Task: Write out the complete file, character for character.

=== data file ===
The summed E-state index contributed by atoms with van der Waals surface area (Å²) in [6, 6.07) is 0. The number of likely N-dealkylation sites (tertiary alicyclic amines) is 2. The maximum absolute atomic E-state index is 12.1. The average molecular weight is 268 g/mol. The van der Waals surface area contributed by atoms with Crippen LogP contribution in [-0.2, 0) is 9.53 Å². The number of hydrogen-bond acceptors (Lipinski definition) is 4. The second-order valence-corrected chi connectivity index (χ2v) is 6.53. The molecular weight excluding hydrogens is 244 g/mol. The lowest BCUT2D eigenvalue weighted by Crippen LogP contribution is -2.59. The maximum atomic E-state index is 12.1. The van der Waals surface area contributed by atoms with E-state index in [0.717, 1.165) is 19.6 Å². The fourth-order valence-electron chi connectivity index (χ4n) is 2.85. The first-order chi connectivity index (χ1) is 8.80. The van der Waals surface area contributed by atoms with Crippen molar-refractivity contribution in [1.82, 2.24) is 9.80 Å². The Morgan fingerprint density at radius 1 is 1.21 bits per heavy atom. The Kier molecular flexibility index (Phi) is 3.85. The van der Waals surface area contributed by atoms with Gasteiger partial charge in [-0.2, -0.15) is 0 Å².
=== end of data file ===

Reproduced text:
The summed E-state index contributed by atoms with van der Waals surface area (Å²) in [6, 6.07) is 0. The number of likely N-dealkylation sites (tertiary alicyclic amines) is 2. The maximum absolute atomic E-state index is 12.1. The average molecular weight is 268 g/mol. The van der Waals surface area contributed by atoms with Crippen LogP contribution in [-0.2, 0) is 9.53 Å². The number of hydrogen-bond acceptors (Lipinski definition) is 4. The second-order valence-corrected chi connectivity index (χ2v) is 6.53. The molecular weight excluding hydrogens is 244 g/mol. The lowest BCUT2D eigenvalue weighted by Crippen LogP contribution is -2.59. The maximum atomic E-state index is 12.1. The van der Waals surface area contributed by atoms with E-state index in [0.717, 1.165) is 19.6 Å². The fourth-order valence-electron chi connectivity index (χ4n) is 2.85. The first-order chi connectivity index (χ1) is 8.80. The van der Waals surface area contributed by atoms with Crippen molar-refractivity contribution in [1.82, 2.24) is 9.80 Å². The Morgan fingerprint density at radius 1 is 1.21 bits per heavy atom. The Kier molecular flexibility index (Phi) is 3.85. The van der Waals surface area contributed by atoms with Gasteiger partial charge in [-0.2, -0.15) is 0 Å².